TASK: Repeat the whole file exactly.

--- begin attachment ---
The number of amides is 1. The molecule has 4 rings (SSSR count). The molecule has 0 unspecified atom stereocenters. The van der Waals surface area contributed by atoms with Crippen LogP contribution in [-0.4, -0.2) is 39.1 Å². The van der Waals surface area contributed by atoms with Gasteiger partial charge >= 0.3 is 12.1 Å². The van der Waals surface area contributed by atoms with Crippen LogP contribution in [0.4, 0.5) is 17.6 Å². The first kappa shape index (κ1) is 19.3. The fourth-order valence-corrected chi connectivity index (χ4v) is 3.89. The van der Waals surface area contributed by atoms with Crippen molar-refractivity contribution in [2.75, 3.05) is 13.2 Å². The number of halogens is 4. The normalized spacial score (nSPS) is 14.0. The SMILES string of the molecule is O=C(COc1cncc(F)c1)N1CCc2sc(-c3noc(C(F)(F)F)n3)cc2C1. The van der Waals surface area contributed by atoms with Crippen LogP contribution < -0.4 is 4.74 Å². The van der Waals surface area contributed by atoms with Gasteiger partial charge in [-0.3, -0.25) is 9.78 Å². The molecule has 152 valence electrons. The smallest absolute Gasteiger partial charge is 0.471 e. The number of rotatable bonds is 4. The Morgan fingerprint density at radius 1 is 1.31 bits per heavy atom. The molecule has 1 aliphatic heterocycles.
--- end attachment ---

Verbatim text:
The number of amides is 1. The molecule has 4 rings (SSSR count). The molecule has 0 unspecified atom stereocenters. The van der Waals surface area contributed by atoms with Crippen LogP contribution in [-0.4, -0.2) is 39.1 Å². The van der Waals surface area contributed by atoms with Gasteiger partial charge >= 0.3 is 12.1 Å². The van der Waals surface area contributed by atoms with Crippen LogP contribution in [0.4, 0.5) is 17.6 Å². The first kappa shape index (κ1) is 19.3. The fourth-order valence-corrected chi connectivity index (χ4v) is 3.89. The van der Waals surface area contributed by atoms with Crippen molar-refractivity contribution in [2.75, 3.05) is 13.2 Å². The number of halogens is 4. The normalized spacial score (nSPS) is 14.0. The SMILES string of the molecule is O=C(COc1cncc(F)c1)N1CCc2sc(-c3noc(C(F)(F)F)n3)cc2C1. The van der Waals surface area contributed by atoms with Crippen LogP contribution < -0.4 is 4.74 Å². The van der Waals surface area contributed by atoms with Gasteiger partial charge in [-0.3, -0.25) is 9.78 Å². The molecule has 152 valence electrons. The smallest absolute Gasteiger partial charge is 0.471 e. The number of rotatable bonds is 4. The Morgan fingerprint density at radius 1 is 1.31 bits per heavy atom. The molecule has 1 aliphatic heterocycles.